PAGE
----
Note: This is a little something that was in the works before we went on extended hiatus.
Sandman Going Steady is our monthly review roundup of books from the Sandman Universe. While the world works from home and quarantines itself, a silver lining is that readers may be able to get through some of their backlog of books. If you’ve been meaning to check out the books from DC’s Sandman Universe imprint, these are what you may want to go back and pick up, or pass over.
The Dreaming #19
(w) Si Spurrier (a) Bilquis Evely (c) Mat Lopes
Si Spurrier’s 20-issue run on The Dreaming is almost at an end, and with this penultimate issue he and artist Bilquis Evely’s rebuild of the Sandman’s home realm is nearly complete. The Dreaming #20 sees the world’s inhabitants, lead by Lucien, rise up and fight back against Wan, who has sought to replace dreams with logic and thought. Spurrier’s scripts have been building to this moment, and when the final confrontation unfolds, it not only is earned but well-executed too. However, it is Evely and colorist Mat Lopes whose art vaults this issue from good to great. There are some jaw dropping imagery, from a full page splash of Dream getting a kickass back tattoo to the assemblage of the Dreaming’s forces to stop Wan. The Dreaming #19 is easily the best of the series to date.
House of Whispers #19
(w) Nalo Hopkinson with Dan Watters (a) Dominike “Domo” Stanton
House of Whispers #19 is a microcosm of the series as a whole. Featuring several disparate plot threads of varying quality, the issue continues the series’ inconsistent streak. Readers may find themselves bouncing between being fully engaged and apathetic, depending on the page. This issue’s core thread, featuring Papa Midnite, Luna, and Aesop is an immersive journey into the realm of the dead. It’s unfortunate that the series’ main character, Erzulie, has been relegated to the issue’s “B-plot”, though her journey continues to develop at a snail’s pace. So perhaps that’s for the best. While the idea of turning the House of Whispers into a houseboat still seems confounding based on the history of DC’s other magical houses, it continues to make narrative sense. Further, it continues to allow Domo Stanton give House of Whispers a unique visual flair. As a result, House of Whispers #19 remains a beautiful book that stands apart from the rest of the Sandman Universe stable.
(w) Dan Watters (a) Max Fiumara (c) Dave McCaig
Lucifer #18 spends much of its page count fleshing out the history of the Hunted God. Dan Watters’ script does a great job adding layers to this story that answers old questions while digging up new ones. Lucifer himself is shown to be merciless as he wears down the Hunted God out of existence over the course of millennia. So why is it he’s now protecting them? The reason for the hunt itself is given, and while somewhat predictable it’s provides motivation for Lucifer to muck things up. Watters doesn’t just focus on this plot point, but instead ties in other parts of the series’ larger tapestry that legitimately raises the stakes. Watters gives Lucifer harsh consequences for his actions, something that hasn’t really been seen since the days of Mike Carey. Add to that the beautiful work from Max Fiumara and Dave McCaig, and Lucifer #18 continues this series strong, steady run.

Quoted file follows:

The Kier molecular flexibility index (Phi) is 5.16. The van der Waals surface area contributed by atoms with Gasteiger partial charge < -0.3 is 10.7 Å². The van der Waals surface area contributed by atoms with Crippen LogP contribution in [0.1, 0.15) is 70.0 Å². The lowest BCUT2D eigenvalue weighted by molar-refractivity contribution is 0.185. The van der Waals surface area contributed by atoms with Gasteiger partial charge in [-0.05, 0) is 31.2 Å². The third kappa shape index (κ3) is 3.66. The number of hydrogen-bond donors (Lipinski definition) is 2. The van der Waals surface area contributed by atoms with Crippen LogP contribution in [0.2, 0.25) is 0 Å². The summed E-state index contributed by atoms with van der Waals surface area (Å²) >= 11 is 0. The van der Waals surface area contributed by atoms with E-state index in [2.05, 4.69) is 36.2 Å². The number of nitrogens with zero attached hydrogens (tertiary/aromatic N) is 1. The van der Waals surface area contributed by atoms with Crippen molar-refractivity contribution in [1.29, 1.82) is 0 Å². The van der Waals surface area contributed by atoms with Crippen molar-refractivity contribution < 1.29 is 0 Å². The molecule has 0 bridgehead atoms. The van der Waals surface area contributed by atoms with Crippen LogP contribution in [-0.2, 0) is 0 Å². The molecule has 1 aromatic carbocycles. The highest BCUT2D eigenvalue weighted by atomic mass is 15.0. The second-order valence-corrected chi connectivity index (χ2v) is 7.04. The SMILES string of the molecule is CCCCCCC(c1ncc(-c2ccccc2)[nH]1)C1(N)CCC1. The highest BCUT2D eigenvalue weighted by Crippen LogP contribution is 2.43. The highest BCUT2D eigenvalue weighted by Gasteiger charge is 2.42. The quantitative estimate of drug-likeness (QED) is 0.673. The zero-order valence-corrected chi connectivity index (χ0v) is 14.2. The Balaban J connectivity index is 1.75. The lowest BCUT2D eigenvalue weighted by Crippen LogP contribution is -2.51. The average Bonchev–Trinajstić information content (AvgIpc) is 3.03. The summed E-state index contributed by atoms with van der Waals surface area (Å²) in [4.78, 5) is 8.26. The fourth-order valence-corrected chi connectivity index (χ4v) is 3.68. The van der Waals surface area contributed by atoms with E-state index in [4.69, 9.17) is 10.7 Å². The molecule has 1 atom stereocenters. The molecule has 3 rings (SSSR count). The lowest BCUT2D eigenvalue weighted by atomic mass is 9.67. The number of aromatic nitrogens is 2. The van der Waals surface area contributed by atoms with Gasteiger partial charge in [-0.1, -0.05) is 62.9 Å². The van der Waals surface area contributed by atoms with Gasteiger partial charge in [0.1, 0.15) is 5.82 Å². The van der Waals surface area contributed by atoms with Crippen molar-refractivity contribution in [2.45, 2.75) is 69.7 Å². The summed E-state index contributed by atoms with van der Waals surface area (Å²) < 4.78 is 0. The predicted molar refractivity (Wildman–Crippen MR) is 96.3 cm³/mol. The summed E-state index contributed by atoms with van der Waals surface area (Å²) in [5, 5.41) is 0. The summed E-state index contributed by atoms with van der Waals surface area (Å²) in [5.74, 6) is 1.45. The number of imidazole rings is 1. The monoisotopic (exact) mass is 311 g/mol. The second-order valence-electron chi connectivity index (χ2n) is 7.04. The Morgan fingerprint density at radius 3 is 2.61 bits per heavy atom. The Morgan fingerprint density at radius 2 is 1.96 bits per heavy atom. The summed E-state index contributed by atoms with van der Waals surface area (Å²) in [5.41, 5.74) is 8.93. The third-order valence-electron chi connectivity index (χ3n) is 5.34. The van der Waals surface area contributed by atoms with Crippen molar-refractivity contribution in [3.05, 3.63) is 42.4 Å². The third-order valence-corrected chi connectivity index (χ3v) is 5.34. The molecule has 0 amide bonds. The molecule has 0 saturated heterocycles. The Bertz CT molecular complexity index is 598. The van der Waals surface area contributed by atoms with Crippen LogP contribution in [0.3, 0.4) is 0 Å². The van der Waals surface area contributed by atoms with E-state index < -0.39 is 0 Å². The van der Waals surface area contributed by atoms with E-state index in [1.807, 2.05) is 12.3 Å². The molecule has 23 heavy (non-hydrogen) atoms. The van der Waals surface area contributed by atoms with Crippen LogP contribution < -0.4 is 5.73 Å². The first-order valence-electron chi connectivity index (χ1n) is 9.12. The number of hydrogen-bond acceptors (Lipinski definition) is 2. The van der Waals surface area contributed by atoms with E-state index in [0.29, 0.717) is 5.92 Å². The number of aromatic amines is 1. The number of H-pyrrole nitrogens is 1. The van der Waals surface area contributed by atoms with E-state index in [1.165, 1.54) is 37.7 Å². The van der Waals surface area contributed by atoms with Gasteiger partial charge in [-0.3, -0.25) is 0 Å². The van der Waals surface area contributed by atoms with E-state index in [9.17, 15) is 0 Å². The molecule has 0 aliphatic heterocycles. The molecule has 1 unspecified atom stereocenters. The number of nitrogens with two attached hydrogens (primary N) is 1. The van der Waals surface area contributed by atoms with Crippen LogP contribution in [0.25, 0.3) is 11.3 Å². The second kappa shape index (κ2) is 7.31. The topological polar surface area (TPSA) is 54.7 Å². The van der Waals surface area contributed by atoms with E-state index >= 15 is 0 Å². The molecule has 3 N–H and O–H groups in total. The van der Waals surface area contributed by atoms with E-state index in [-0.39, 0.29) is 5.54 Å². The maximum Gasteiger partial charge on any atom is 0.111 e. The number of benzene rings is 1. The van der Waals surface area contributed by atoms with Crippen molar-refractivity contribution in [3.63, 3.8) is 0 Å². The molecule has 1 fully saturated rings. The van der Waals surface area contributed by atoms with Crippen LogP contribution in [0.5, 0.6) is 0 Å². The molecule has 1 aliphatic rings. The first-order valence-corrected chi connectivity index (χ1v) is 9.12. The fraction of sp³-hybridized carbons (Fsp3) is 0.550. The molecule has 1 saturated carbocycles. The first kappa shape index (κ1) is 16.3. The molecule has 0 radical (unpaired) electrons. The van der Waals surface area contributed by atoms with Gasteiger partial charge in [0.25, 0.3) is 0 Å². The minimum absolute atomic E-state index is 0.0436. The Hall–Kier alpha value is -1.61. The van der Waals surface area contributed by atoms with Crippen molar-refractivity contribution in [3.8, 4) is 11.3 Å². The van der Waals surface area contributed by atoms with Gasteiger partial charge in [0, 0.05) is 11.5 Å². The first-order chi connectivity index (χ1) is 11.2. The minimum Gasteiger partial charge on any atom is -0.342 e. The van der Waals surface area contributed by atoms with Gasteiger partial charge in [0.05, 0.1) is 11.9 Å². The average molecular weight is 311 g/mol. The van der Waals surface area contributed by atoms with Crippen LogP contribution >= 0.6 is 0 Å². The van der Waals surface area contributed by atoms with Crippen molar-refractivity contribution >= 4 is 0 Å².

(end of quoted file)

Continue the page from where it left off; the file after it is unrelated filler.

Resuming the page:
Books of Magic #18
(w) Kat Howard (a) Tom Fowler, Craig Taillefer (c) Brian Reber
Books of Magic continues to be the most overlooked of the Sandman Universe titles. Kat Howard’s iteration may never live up to the legendary status of the original Neil Gaiman miniseries, but she and artist Tom Fowler have made this series their own. With Issue #18, the creative team forces Tim Hunter to face his own mortality as he battles his evil mirror reflection. But while the stakes appear high, nothing of consequence truly happens. Even as the conflict draws to a conclusion, it is not Tim who ultimately defeats the bad guy and saves the day, but his guardians. The series’ first 18 issues really taken their time to not rush Tim’s development, but he needs to show a little bit of independence at some point. Books of Magic continues to be an enjoyable and breezy read, but its decompressed storytelling is becoming a noticeable hindrance.
John Constantine: Hellblazer #5
(w) Si Spurrier (a) Matias Bergara (c) Jordie Bellaire
I leave this book as my last book, because it’s nice to get through a stack of comics and end on a high note. Hellblazer being great has become a sure-thing, with each issue managing to surprise either through the story, the art, or combination. This second part of “Scrubbing Up” sees a craggy and hungover Constantine having to deal with the zen antics (and smoothies) of Tommy Willowtree and then hunt down the source of the shit demon that plagued him throughout the previous issue. The issues also addresses plot threads that go back to the series’ debut. Spurrier’s script does a great job in balancing levity and gravity. While Hellblazer traditionally was never a “light” book, there has always been a dry wit to Constantine. While writers in recent years have made him sound like an MCU character, Spurrier manages to find Constantine’s voice; making him hardened with just a hint of wryness. But when things get dark, they get dark. On the surface, Matias Bergara’s stylized art would not appear to lend itself to the dark and macabre of Hellblazer. However, combined with Jordie Bellaire’s colors Bergara is able to produce some truly striking and disturbing imagery. In the end, it’s hard to find a fault in Hellblazer #5.